The Modern Political Tradition: Hobbes to Habermas [TTC Video]
01 November 2016, 05:01
Course No 4750 | MKV, AVC, 1024x576 | AAC, 96 kbps, 2 Ch | 36x30 mins | + PDF Guidebook | 6.04GB
Liberty. Democracy. Rights. Community. The terms and concepts originated by political philosophers have become so ingrained in our global consciousness that politicians and ordinary citizens reference them with frequency and a sense of assuredness. Without even realizing it, we all use the fruits of political philosophy. The question is, are we using them well?
Many of us have an incomplete picture of how the ideas of political philosophy developed or their intentions and implications, despite their ubiquity. Complicating the matter, the meaning of many words in the political lexicon has evolved over time; “freedom,” “equality,” “liberal,” “conservative,” “neoconservative,” “libertarian,” “progressive,” “socialist,” “democratic,” and “republican” have each been used in a variety of ways.
Practically speaking, if we can grasp these concepts and understand their history, we are in a far better position to follow and evaluate political discussions in the media and among our social circles with discernment, so we can understand the terms as well as—if not better than—those who casually bandy them about.
In addition, tracing the origin of political thought and its execution on a grand scale allows us to develop big-picture awareness of political philosophy’s enormous influence throughout modern history, adding historical and philosophical depth to our understanding of both past and current events.
The Modern Political Tradition: Hobbes to Habermas is your opportunity to navigate the labyrinth of Western political and social theory. Guided by award-winning Professor Lawrence Cahoone of the College of the Holy Cross, these 36 eye-opening lectures reveal how political philosophers, in responding to the societal problems and changing conditions of their day in revolutionary ways, created virtual blueprints of action for leaders to implement—for good or ill. You’ll gain not only the tools necessary to comprehend and evaluate the omnipresent language of politics, but also a thorough understanding of the wellspring of thought that has emerged over centuries of political philosophy.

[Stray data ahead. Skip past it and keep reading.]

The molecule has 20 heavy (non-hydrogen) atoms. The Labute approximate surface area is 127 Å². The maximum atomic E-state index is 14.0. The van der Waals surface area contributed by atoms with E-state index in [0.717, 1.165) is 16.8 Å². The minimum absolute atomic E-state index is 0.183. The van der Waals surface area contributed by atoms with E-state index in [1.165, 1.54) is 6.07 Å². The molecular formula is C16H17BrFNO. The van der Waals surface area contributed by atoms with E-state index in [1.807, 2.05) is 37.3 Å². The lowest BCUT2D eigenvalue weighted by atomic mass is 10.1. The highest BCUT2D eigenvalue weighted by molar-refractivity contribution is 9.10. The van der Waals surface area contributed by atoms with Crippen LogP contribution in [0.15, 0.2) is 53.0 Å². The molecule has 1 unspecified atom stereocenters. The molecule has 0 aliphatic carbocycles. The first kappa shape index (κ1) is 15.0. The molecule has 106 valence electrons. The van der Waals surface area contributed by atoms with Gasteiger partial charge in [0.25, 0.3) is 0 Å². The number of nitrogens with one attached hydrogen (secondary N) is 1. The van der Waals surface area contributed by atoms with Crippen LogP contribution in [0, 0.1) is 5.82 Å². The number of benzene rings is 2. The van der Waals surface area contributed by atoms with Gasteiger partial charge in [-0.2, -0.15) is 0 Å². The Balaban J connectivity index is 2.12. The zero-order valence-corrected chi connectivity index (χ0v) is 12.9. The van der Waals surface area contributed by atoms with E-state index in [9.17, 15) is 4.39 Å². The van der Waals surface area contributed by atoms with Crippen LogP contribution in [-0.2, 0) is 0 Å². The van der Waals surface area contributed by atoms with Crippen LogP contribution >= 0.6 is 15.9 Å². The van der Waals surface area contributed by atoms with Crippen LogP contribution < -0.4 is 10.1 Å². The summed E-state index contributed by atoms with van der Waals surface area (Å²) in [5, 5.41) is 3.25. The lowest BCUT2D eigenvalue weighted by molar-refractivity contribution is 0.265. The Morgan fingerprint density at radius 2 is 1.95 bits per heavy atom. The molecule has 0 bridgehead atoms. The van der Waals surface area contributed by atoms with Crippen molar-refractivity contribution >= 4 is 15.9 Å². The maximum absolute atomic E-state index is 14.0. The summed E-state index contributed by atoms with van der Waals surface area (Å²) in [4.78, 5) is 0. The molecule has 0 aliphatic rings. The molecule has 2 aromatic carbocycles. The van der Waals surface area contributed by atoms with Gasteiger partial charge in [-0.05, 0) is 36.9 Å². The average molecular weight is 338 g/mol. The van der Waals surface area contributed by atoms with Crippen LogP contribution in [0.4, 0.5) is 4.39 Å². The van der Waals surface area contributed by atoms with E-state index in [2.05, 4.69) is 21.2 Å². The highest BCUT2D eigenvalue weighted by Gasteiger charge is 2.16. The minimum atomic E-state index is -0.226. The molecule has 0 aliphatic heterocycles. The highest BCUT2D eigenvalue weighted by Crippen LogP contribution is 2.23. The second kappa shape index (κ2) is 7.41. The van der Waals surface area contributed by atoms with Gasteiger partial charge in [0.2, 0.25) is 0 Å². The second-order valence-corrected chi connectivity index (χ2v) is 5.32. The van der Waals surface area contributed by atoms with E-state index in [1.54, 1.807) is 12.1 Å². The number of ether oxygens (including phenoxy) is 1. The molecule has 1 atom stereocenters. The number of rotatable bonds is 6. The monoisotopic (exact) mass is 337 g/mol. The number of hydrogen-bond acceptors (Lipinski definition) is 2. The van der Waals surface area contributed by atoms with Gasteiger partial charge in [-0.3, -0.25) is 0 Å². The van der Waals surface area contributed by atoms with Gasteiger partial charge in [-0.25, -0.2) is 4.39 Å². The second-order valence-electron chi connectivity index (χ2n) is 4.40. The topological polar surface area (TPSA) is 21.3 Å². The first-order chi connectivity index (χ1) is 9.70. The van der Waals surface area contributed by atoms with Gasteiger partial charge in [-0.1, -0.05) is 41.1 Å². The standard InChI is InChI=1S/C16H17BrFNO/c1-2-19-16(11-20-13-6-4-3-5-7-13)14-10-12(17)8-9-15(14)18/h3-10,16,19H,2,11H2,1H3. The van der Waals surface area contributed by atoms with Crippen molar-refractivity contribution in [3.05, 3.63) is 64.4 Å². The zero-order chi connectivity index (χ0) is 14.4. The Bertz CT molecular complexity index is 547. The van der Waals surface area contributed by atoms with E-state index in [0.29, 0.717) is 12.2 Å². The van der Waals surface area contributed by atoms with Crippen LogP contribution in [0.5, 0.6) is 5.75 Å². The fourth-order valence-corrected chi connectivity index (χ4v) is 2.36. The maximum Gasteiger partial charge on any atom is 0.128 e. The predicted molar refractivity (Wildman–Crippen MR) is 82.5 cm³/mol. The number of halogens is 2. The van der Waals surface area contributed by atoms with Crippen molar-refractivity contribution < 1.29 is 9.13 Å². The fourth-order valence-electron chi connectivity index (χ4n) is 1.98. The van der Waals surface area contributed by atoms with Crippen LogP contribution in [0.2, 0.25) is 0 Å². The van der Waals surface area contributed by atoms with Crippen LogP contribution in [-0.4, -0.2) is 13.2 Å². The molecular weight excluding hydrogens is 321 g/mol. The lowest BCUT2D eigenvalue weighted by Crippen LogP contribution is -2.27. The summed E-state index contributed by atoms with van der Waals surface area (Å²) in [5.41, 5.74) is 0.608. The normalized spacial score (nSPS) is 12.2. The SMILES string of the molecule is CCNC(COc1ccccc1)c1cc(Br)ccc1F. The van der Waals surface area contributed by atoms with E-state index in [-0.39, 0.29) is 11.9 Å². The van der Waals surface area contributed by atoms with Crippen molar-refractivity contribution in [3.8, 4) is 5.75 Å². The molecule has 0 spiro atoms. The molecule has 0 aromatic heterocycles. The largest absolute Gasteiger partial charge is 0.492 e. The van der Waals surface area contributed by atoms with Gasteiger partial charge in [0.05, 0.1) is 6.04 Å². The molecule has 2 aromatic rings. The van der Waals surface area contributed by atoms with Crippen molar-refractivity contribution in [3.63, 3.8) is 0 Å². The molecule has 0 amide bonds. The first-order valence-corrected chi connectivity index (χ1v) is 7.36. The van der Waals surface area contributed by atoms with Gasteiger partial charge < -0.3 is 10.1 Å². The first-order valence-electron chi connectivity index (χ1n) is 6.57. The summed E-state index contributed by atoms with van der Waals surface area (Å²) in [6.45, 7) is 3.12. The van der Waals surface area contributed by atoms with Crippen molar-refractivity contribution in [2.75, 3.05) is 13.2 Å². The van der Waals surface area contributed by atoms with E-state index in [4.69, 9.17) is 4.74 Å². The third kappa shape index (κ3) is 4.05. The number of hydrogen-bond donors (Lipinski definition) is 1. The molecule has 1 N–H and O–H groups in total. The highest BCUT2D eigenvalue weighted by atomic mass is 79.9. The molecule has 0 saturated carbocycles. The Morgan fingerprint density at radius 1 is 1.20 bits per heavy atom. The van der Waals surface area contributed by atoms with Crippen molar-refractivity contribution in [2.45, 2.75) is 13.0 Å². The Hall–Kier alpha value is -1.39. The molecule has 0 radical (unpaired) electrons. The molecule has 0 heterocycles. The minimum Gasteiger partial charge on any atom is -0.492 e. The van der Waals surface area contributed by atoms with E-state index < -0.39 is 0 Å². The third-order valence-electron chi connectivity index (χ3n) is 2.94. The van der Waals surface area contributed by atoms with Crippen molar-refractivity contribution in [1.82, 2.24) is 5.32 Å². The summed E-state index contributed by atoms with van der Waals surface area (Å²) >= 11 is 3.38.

You’ll also gain knowledge of the intellectual origins of monumental historical events and developments from the Renaissance through the 21st century, such as
- the creation of America’s political system, which was crucially influenced by John Locke and Montesquieu;
- the French Revolution, which was influenced by Jean-Jacques Rousseau;
- the formation of most capitalist contemporary societies, which have been guided by the theories of Adam Smith;
- the invention of communist regimes, which is largely attributable to Karl Marx; and
- the numerous reforms of progressivism, which include the eight-hour workday, minimum wage laws, worker’s compensation, voting rights for women, and social insurance for the elderly, disabled, and unemployed.
This ambitious course is a highly relevant exploration, with a third of it focusing on the very recent past and a great many lectures concerning events and ideas of the last century. By course end, you will have acquired the context necessary to appreciate how political ideas have developed over time, including many of the hot-button topics of today, from libertarianism and neoconservatism to feminism, multiculturalism, and environmentalism.
Connect Centuries of Western Political Thought
Offering impressive breadth and depth, The Modern Political Tradition has a scope you’re unlikely to find in a traditional university course. Here, you’ll trace the rise of movements including capitalism, liberalism, conservatism, nationalism, socialism, and communism; you’ll look at various incarnations of the social contract theory; and you’ll learn how disagreements between Thomas Jefferson, Alexander Hamilton, and James Madison influenced America’s Constitution and system of government.
As you immerse yourself in the politics of events such as World War II and the invasion of Afghanistan, as well as movements such as for civil rights and environmentalism, you’ll consider a range of fascinating topics:
- Fundamental notions of freedom and rights
- Moral realism versus moral relativism
- Dangers and advantages of the free-market model of economics
- Questions of distributive justice and the welfare state
- “Just war” theory, which is currently being tested by the war on terror
- The inequality of a policy of “color blindness”
- Whether democracy or “liberal republicanism” is applicable to every civilization